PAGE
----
A 2015 Year in Review in March of 2016? Yes I know I’m late to the party on this one, but there are reasons. Honestly, I initially wasn’t going to do a Year in Review, because my blogging fell off tremendously, and I was dealing with a lot in my personal life. But I did want to reflect on what did happen on the blog here, as well as what happened to me, as I think there are many ways in which it’s related to my blogging (or lack thereof). It’s also a bit cathartic for me, so bear with me. I’ll handle the personal stuff first, so we can end on a high note of blog silliness.
The year 2015 started off well enough for me. My girlfriend (and now fiancée…but more on that later) moved in with me. You might know her if you are a regular here: fellow blog writer (and behind the scenes editor) Laura Pennace. We started out as friends and colleagues, but it grew into something so much more, much more special, over the years. Moving in together was a big step in our relationship. As I was renting from my grandparents at the time and paying a low rent, it seemed a good way for us to pool our resources and save some money over the next few years so we could get married and possibly buy a house. The move went smoothly, despite a very cold and slushy moving day, and I quickly went from having a bachelor pad to sharing my place with my girl and 2 crazy cats.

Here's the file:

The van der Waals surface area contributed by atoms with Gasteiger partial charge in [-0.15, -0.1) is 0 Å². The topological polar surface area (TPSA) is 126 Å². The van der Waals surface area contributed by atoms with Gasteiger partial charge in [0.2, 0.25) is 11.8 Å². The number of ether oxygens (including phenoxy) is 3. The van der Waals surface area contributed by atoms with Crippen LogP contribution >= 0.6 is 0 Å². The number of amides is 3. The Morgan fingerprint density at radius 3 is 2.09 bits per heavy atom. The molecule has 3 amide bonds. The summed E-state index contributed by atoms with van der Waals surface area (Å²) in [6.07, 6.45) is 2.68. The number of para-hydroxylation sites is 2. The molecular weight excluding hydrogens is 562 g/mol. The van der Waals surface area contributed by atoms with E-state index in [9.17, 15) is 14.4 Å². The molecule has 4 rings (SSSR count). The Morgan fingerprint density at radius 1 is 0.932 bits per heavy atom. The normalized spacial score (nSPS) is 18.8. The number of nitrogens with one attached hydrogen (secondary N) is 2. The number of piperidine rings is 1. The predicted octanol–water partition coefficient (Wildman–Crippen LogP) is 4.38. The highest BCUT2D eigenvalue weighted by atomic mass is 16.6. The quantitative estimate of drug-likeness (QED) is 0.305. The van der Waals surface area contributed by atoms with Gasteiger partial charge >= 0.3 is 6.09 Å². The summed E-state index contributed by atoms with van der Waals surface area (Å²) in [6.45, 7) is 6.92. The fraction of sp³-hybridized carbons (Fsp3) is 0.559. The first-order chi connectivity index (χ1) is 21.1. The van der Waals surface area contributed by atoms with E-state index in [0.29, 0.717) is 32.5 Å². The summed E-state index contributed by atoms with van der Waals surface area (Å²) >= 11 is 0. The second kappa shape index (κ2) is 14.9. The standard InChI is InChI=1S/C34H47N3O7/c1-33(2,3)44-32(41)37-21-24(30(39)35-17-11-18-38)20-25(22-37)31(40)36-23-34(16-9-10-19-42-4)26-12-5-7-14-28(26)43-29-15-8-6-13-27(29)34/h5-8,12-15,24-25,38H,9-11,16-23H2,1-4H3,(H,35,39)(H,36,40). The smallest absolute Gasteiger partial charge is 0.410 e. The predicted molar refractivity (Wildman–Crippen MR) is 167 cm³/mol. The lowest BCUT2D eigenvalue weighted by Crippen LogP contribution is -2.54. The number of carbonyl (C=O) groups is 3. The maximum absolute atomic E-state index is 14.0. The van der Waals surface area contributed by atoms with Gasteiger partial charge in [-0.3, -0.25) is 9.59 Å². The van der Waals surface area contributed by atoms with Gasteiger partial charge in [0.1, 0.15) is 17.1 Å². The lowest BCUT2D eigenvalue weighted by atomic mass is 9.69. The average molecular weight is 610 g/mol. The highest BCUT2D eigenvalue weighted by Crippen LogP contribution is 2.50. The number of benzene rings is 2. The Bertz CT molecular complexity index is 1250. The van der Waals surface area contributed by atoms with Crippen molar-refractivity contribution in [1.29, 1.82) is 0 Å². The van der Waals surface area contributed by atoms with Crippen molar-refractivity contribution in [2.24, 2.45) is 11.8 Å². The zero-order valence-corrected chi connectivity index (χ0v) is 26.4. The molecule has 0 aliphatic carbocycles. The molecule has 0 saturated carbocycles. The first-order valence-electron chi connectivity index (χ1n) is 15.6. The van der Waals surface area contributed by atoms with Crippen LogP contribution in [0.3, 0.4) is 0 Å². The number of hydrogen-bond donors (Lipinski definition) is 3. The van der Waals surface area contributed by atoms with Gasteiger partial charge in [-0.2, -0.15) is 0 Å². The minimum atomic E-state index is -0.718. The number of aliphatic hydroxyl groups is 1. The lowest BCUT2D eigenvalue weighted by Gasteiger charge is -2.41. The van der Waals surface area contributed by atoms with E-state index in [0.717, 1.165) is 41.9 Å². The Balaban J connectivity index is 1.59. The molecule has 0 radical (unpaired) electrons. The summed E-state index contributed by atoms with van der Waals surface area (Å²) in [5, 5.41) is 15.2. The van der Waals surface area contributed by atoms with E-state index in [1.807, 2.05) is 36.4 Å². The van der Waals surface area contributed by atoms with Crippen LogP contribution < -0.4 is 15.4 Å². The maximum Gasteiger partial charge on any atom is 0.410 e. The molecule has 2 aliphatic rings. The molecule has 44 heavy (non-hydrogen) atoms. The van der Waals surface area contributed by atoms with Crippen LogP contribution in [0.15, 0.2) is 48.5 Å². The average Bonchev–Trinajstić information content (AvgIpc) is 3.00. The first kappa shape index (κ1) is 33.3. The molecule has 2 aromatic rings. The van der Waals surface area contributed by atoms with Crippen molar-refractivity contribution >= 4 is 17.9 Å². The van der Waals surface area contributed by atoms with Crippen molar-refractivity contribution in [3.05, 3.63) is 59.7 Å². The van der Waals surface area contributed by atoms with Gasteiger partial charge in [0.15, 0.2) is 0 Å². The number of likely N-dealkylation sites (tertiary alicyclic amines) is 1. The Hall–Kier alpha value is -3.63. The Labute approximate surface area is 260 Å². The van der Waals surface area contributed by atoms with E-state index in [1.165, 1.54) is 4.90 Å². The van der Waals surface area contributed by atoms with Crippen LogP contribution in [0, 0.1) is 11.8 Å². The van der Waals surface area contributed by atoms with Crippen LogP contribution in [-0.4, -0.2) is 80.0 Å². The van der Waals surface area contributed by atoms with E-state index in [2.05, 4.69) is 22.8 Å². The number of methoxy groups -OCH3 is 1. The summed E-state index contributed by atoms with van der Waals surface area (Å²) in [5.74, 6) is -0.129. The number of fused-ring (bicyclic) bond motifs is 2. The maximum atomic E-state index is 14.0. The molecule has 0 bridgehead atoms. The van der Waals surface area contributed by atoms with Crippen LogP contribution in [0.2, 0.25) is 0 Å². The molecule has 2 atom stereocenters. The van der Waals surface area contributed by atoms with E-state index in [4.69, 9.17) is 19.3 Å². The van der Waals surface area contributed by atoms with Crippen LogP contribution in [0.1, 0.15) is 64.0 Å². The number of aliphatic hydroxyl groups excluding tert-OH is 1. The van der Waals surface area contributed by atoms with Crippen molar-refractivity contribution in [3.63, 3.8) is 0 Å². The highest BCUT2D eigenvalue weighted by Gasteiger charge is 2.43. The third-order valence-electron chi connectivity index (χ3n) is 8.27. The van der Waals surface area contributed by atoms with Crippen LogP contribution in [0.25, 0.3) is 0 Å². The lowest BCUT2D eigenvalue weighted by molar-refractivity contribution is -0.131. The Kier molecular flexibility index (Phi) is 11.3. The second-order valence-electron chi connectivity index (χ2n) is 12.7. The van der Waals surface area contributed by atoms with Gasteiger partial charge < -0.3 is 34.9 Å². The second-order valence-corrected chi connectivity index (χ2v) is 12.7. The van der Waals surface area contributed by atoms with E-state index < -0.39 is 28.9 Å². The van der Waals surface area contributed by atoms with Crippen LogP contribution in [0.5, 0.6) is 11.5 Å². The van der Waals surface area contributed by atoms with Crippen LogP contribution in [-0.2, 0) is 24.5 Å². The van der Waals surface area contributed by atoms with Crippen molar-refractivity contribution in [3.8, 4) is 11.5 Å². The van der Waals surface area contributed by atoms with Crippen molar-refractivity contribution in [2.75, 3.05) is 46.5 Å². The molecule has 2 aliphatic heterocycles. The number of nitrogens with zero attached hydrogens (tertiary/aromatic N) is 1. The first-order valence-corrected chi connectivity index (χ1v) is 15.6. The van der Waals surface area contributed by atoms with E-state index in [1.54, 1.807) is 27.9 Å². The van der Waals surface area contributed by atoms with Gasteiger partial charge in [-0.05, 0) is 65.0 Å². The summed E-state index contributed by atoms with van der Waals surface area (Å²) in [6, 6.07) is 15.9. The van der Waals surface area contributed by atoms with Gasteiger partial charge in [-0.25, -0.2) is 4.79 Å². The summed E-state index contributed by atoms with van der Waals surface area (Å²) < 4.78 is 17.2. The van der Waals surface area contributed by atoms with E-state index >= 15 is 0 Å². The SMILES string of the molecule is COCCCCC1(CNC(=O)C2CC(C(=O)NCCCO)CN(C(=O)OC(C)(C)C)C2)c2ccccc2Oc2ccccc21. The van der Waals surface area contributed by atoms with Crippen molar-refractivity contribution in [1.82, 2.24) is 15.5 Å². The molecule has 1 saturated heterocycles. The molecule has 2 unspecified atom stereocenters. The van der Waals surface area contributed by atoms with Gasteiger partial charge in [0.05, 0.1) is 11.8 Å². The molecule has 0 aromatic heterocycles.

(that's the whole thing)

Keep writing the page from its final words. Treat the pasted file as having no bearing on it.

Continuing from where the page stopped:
Several weeks later, my grandmother fell very ill. She had not been in the healthiest condition of her life in the months prior, but this time was different. My grandfather woke me up a little after 3:00am, and I was downstairs helping her get ready for the ambulance. I rode with them to the hospital, until my mother, their angel through all of this, came to relieve me, so I could then go to work. She came home days later, under hospice care, and we all knew the end was near. Weeks, maybe months, but it wouldn’t be long. And it wasn’t. For weeks we watched her every day, slip deeper and deeper into a coma-like state, sleeping more than she was awake, confused more than she was not. It was gut-wrenching. On March 6th, she passed away, at about 7:45pm.
My grandfather, one of the strongest people I have ever known, was a broken man without his wife. He dealt with the situation with all the dignity he has always possessed. But he was a different man afterwards. He had been fighting his own health issues for years, many times keeping it secret from the rest of us. I would check on him every night after work, sometimes spending an hour or more chatting, sometimes just a quick hello when I could sense he didn’t really want company, something he would never verbalize but something he didn’t have to. He became withdrawn and didn’t want to go to family functions, and we didn’t pressure him. His health started failing, and he was becoming more and more confused as time went on.